Tuesday, January 14, 2020

Hollywood still thinks the suburbs are weird in 'Greener Grass'

[GREENER GRASS screens Saturday January 18th at 9:50 pm at the Cleveland Cinematheque.]

Review by Bob Ignizio

Everyone in the pastel world of GREENER GRASS seems blandly happy, but (shocker) there’s a darkness underneath. Hollywood has given us similar visions of twisted suburbia in films like EDWARD SCISSORHANDS, THE BURBS, and BLUE VELVET. But writers/directors Jocelyn DeBoer and Dawn Luebbe distinguish their film with a comically surreal flavor of their own. “Jokes” like having housewife Jill (DeBoer) offer up her new baby to fellow soccer mom Lisa (Luebbe) as though it were simply good manners to do so display a level of matter of fact weirdness that recalls Luis Bunuel.

One can’t help but admire the degree to which both cast and crew commit to the film’s aesthetic and tone, and the skill with which they pull it off. In an era where most films strive for a kind of bland realism, even when dealing with the patently unreal, it’s nice to see a movie that couldn’t care less about plausibility, and yet still feels relatable in a sense. And while it can be a bit too cutesy and deadpan for its own good at times, there are some truly inspired moments of absurdist humor to be savored in GREENER GRASS.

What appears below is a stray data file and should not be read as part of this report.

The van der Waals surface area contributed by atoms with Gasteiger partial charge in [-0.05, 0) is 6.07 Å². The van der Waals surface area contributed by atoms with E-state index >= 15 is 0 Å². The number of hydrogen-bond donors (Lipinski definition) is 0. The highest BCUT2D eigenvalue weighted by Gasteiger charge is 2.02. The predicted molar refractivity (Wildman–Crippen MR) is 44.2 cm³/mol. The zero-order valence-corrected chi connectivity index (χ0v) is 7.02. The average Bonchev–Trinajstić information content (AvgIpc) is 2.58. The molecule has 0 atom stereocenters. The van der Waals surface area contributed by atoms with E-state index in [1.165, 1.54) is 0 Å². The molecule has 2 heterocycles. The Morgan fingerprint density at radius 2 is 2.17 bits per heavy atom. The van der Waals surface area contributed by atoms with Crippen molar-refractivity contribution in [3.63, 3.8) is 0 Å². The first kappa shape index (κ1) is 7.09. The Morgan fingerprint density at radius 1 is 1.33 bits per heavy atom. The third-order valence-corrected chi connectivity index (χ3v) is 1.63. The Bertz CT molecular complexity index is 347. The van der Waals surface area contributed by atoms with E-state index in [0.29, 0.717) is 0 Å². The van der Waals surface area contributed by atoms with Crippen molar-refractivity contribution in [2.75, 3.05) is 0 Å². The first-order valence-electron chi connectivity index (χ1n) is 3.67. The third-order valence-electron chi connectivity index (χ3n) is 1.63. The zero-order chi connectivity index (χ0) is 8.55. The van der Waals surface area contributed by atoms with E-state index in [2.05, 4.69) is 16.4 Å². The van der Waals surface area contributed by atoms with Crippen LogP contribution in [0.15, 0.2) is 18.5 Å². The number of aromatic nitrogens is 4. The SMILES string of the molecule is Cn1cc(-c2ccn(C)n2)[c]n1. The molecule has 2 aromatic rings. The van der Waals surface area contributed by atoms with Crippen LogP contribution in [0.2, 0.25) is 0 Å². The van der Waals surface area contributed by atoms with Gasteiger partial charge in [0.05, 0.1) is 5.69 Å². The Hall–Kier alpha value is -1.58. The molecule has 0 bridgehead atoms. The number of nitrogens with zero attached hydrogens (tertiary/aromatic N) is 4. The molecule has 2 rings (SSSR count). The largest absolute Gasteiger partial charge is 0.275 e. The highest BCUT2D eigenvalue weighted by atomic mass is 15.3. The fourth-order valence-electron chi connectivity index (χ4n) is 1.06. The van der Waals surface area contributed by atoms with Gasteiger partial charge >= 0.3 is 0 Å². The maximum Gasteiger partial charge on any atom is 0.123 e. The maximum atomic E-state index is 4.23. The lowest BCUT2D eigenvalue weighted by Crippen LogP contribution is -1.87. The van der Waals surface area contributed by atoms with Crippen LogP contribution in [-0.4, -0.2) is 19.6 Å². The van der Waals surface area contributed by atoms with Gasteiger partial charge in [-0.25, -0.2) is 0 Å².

The burbs certainly warrant a bit of satire now and then. Speaking as one who grew up there, they can be a place of conformity, vapidity, and banality. And as much of a cliché as it may be, there’s always a darker side to this version of the American dream. That said, I’m not sure GREENER GRASS has much in the way of new insight on the subject. And like so many other films that poke fun at the burbs, it feels as if it were made by people on the outside looking in (and down) rather than by filmmakers whose viewpoint was informed by a life spent there.

Objectively, GREENER GRASS is a well-made and acted film, and if the laughs don't exactly come fast and furious, there are enough big ones to be had by those who vibe with its oddball sense of humor to warrant a viewing. I’m not sure I’d go so far as some reviewers and predict cult classic status just yet, but who knows? Only time will tell. For my part, I found myself appreciating the vision, and there were certainly aspoects I liked. Not enough to totally win me over, but enough to make me wish it had.

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